The market for Thoroughbred yearlings continued to roar throughout Keeneland’s September yearling sale that ended mid-afternoon Sept. 23. Despite the near washout while showing Book 1 yearlings Sept. 8, and a steady downpour that greeted the final day, there was plenty of sunshine in the ring. With 2,916 yearlings bringing more than $377 million, it was the best total haul since 2005-07 when the venerable sale company sold $384 million, $399 million, and $385 million, respectively.
Are there parallels to a decade ago? To the hot market of 2000, and even the “old days” of Keeneland’s July yearling sales of the mid 1980s?
Sure there are, but there seems to be more “reality” to this market.
For example, at the Keeneland sale in 2006, six yearlings sold for a minimum of $4 million with the sale-topper, Meydan City, bringing $11.7 million. While this year’s sale produced 27 seven-figure yearlings, the top-end was $2.4 million. This year’s median of $50,000 is much kinder than the $42,000 median of 2007. And in 2007, 4,901 yearlings went through the ring…this year 3,820.
“Back then horses brought crazy money,” said consignor Craig Bandoroff of Denali Stud. “You can still sell a horse for a lot of money—a million, two million is a lot of money, but you are not seeing four, five, seven million…stuff like that. Conversely, it is getting spread out amongst more horses. There is more breadth to the market. The highs aren’t as high, but that is not necessarily a bad thing.”
Of this year’s high-end horses, Bob Elliston, vice president of racing and sales at Keeneland, was proud to point out 14 were purchased by international buyers, 13 by domestic buyers. That does point to a broader marketplace than in 2006 when nine of the 14 yearlings that sold for at least $2 million went to international buyers, mainly Sheikh Mohammed’s agent John Ferguson and Coolmore’s Demi O’Byrne.
This year, only 10 of the 27 million-dollar yearlings were purchased by Sheikh Mohammed’s Godolphin operation and Coolmore’s M.V. Magnier.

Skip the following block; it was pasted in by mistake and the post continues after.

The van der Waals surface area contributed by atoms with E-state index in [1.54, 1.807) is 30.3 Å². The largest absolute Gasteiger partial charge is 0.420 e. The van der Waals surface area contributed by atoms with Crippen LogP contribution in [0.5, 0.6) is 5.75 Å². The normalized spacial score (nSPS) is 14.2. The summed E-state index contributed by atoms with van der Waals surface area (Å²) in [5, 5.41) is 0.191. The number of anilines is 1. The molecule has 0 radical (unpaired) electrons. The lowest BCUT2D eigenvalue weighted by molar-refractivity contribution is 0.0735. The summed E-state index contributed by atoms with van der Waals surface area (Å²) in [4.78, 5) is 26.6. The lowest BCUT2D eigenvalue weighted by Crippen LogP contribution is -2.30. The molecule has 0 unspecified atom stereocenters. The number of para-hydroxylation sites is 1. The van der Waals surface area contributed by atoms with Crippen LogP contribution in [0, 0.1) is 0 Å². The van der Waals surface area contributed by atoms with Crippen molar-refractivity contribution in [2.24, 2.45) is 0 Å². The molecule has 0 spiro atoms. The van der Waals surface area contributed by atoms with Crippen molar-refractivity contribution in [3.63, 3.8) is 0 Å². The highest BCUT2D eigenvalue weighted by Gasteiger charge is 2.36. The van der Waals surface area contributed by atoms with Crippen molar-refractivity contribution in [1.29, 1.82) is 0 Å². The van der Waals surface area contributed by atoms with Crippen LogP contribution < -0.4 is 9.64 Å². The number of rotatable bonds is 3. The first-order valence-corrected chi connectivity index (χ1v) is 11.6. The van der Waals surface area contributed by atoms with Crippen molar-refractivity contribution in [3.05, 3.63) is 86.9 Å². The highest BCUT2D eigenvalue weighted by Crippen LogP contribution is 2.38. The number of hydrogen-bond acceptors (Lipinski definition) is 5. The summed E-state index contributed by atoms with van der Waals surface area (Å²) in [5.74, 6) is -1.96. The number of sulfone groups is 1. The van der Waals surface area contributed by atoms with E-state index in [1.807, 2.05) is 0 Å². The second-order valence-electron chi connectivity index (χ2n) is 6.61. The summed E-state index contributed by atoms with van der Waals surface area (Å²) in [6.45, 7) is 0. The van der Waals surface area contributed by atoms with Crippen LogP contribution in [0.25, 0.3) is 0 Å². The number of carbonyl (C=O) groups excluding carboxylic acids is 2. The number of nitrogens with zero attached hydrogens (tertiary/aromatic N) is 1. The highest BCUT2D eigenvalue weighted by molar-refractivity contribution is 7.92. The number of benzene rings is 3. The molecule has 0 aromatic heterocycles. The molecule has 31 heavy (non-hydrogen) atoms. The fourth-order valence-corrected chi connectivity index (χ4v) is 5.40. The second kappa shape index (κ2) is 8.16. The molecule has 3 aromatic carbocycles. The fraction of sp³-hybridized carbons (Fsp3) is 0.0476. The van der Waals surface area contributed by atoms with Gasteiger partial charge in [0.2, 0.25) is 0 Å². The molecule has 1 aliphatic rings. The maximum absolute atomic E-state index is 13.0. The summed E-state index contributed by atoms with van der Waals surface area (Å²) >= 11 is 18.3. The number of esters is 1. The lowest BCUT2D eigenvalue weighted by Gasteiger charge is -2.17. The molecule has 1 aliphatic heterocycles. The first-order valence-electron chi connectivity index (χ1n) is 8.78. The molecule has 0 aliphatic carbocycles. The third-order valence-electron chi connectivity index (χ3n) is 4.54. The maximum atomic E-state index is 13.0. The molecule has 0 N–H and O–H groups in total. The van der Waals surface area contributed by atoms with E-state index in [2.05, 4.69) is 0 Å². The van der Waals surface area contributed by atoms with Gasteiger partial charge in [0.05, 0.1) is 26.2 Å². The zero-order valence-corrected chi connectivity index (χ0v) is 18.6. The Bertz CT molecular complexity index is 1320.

“There’s a little more ‘floor’ than the market had back then,” said Pope McLean Sr. of Crestwood Farm. “Like today (session 11, Sept. 21), there’s a pretty good floor. Back then you didn’t have the issue with the X-rays and that stuff that has killed a lot of sales. In a lot of cases, it doesn’t affect the horses as far as running goes, but a lot of times an extremely nice individual comes up with a little OCD…that just kills the sale.”
“It’s a harder market,” he said. “We didn’t have the veterinary scrutiny. These horses have to clear the bar. They have to do everything. I don’t want to say it takes a better horse, but today these horses have to pass a lot of tests. We didn’t have heart scans, DNA exams, any of that stuff. These are disqualifying factors for certain people.”
Beyond the market of a decade ago and at the turn of the century, we are a long, long way from the go-go 1980s. Just ask veteran horseman Bill Landes.
“Oh, man, those were the days. It was a lot easier then,” he mused.
“This is one hell of a market, but you can’t sell like that today. Maybe it is because there is a certain level of veterinary standard, endoscopic standards, and appearance standard in place. Back in the ’80s, the page was it. Before the sale, just for fun, I would do an in-house appraisal based on the page, and you’d be surprised how good you could get knowing sire averages and stuff like that. Now you don’t even come close, although I’m hearing more and more people look at the page first and then go to look at the individual rather than the Wayne Lukas model which was, ‘don’t even show me the page; show me the horse.’
“But you need that page,” Landes said. “You need an anchor, something to tie into the horse.”
This year’s Keeneland sale goes down as one of the best of all time. Bloodstock agent Davant Latham remarked: “Tuesday and Wednesday of Book 1 were the best sessions I’ve ever witnessed.”
We believe we’ve just witnessed some “good old days.” Regardless of how the markets treat us during the coming years, we should look back on September 2018 with fondness.